Fannie Mae‘s Home Purchase Sentiment Index (HPSI), a composite index designed to track the housing market and consumer confidence to sell or buy a home, fell 1.2 points in February.
Fear not, experts say – better days are ahead.
Overall, the HPSI hit 76.5 last month, down from 77.7 in January. A small drop was expected, according to Fannie Mae Senior Vice President and Chief Economist Dave Duncan, but housing market confidence should be reflected in the coming months.
“The HPSI remained relatively flat in February, but underlying data indicate growing job-related optimism among consumers, especially among lower-income and renter groups,” Duncan said.
Duncan said the likelihood of COVID-19 lockdown restrictions easing as vaccination efforts ramp up, combined with the forthcoming warmer weather and another round of fiscal stimulus checks, will give consumers good reason to feel more confident about the labor and housing markets.
“However, other components of the index remain well below pre-pandemic levels, so we believe there may still be room for improvement in housing and economic attitudes in the coming months, depending in part on the future path of mortgage rates,” Duncan said.
Borrowers remain relatively pessimistic on the state of home prices, as the HPSI reported 47% of respondents expect home prices will go up in the next 12 months – up from 41% last month. Those who believe prices will go down increased for the second straight month, this time from 17% to 18%.
Since reaching a low point in January, mortgage rates have risen by more than 30 basis points as the economy works to recover, and according to Sam Khater, Freddie Mac’s chief economist, the impact on purchase demand has been noticeable.
“While purchase activity remains high, it has cooled off over the last few weeks and is currently on par with early March, prior to the pandemic,” Khater said. “However, the rise in mortgage rates over the next couple of months is likely to be more muted in comparison to the last few weeks, and we expect a strong spring sales season.”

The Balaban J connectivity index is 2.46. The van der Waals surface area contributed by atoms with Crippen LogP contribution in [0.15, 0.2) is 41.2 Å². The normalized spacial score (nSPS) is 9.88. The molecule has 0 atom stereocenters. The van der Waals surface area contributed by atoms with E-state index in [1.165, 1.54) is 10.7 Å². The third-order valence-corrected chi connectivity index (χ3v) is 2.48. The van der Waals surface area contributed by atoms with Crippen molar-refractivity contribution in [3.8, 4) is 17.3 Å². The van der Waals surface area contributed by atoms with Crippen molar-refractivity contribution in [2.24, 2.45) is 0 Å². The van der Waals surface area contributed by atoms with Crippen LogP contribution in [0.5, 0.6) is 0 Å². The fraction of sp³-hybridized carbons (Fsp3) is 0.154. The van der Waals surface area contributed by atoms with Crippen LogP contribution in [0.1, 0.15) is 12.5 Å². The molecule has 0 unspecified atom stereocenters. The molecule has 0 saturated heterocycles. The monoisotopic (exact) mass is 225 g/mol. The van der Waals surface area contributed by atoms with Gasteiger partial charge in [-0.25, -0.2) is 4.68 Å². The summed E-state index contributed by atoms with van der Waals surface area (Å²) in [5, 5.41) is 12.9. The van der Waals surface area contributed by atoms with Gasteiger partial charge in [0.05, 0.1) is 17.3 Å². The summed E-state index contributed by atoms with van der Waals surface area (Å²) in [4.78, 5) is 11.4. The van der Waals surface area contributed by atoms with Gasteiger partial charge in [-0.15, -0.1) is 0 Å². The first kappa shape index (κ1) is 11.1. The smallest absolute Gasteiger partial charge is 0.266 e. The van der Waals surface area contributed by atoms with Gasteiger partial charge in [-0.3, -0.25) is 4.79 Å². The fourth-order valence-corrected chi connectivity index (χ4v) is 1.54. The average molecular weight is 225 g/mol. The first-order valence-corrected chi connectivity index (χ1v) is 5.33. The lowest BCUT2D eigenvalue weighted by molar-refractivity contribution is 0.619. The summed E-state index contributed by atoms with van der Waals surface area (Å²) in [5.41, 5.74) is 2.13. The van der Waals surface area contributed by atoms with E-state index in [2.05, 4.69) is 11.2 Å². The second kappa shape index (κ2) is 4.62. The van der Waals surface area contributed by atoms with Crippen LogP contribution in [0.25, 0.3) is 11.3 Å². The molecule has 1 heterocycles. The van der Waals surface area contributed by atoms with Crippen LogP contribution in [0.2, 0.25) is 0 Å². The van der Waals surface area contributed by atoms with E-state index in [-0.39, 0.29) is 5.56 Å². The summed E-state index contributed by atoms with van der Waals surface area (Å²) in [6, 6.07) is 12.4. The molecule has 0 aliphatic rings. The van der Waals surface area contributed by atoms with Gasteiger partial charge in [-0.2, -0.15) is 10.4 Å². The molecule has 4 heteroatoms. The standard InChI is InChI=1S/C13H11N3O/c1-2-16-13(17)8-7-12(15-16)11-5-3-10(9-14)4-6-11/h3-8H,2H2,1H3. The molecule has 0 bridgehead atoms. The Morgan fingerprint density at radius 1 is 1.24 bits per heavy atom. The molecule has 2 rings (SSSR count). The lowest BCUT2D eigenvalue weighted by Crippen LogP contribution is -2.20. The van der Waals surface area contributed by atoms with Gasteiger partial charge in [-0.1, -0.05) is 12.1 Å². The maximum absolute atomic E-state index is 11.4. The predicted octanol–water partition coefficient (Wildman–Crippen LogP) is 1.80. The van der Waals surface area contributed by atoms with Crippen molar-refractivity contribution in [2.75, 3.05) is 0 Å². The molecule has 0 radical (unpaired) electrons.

The percentage of HPSI respondents who say it is a good time to buy a home decreased from 52% to 48%, while the percentage who say it is a bad time to buy increased from 37% to 43%. Likewise, the percentage of respondents who say it is a good time to sell a home decreased from 57% to 55%, while the percentage who say it’s a bad time to sell increased from 33% to 35%.
A turnaround in housing market confidence might be on the horizon, though. Mortgage applications for a 30-year fixed rate experienced its largest single-week increase in almost a year, reaching 3.23% in the week ending Feb. 26.
Job security did see an uptick in last month’s responders, as the percentage of respondents who say they are not concerned about losing their job in the next 12 months increased from 75% to 82%. The percentage who say they are concerned decreased from 24% to 17%.
Expect these numbers to continue trending upward, as most economists agree the housing market will be one of the driving factors in buoying the economy post-COVID.
But a comprehensive vaccine rollout remains key, Duncan said.
“The best policy for economic recovery is the broad distribution of an effective vaccine, which is underway,” he said. “The sooner this can be successfully accomplished the sooner growth can accelerate, and our thought is that by mid-year vaccine distribution efforts will be well-established, allowing for a strong second half.”